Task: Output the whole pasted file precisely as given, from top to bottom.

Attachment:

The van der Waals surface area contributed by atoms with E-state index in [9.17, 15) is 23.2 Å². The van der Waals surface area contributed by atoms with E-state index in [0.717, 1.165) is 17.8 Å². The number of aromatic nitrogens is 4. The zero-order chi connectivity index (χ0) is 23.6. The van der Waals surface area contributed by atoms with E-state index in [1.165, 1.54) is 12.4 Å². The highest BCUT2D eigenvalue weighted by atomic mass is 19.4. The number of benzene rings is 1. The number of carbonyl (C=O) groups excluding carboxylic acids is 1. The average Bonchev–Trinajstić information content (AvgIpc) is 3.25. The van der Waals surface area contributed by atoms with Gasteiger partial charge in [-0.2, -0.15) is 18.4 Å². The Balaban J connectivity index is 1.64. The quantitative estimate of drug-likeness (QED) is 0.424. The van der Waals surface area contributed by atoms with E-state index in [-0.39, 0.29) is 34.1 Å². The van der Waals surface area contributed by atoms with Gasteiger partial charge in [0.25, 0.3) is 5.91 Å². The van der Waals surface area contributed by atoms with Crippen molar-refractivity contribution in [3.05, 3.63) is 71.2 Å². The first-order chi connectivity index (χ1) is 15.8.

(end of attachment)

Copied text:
The van der Waals surface area contributed by atoms with E-state index in [9.17, 15) is 23.2 Å². The van der Waals surface area contributed by atoms with E-state index in [0.717, 1.165) is 17.8 Å². The number of aromatic nitrogens is 4. The zero-order chi connectivity index (χ0) is 23.6. The van der Waals surface area contributed by atoms with E-state index in [1.165, 1.54) is 12.4 Å². The highest BCUT2D eigenvalue weighted by atomic mass is 19.4. The number of benzene rings is 1. The number of carbonyl (C=O) groups excluding carboxylic acids is 1. The average Bonchev–Trinajstić information content (AvgIpc) is 3.25. The van der Waals surface area contributed by atoms with Gasteiger partial charge in [-0.2, -0.15) is 18.4 Å². The Balaban J connectivity index is 1.64. The quantitative estimate of drug-likeness (QED) is 0.424. The van der Waals surface area contributed by atoms with E-state index in [-0.39, 0.29) is 34.1 Å². The van der Waals surface area contributed by atoms with Gasteiger partial charge in [0.25, 0.3) is 5.91 Å². The van der Waals surface area contributed by atoms with Crippen molar-refractivity contribution in [3.05, 3.63) is 71.2 Å². The first-order chi connectivity index (χ1) is 15.8.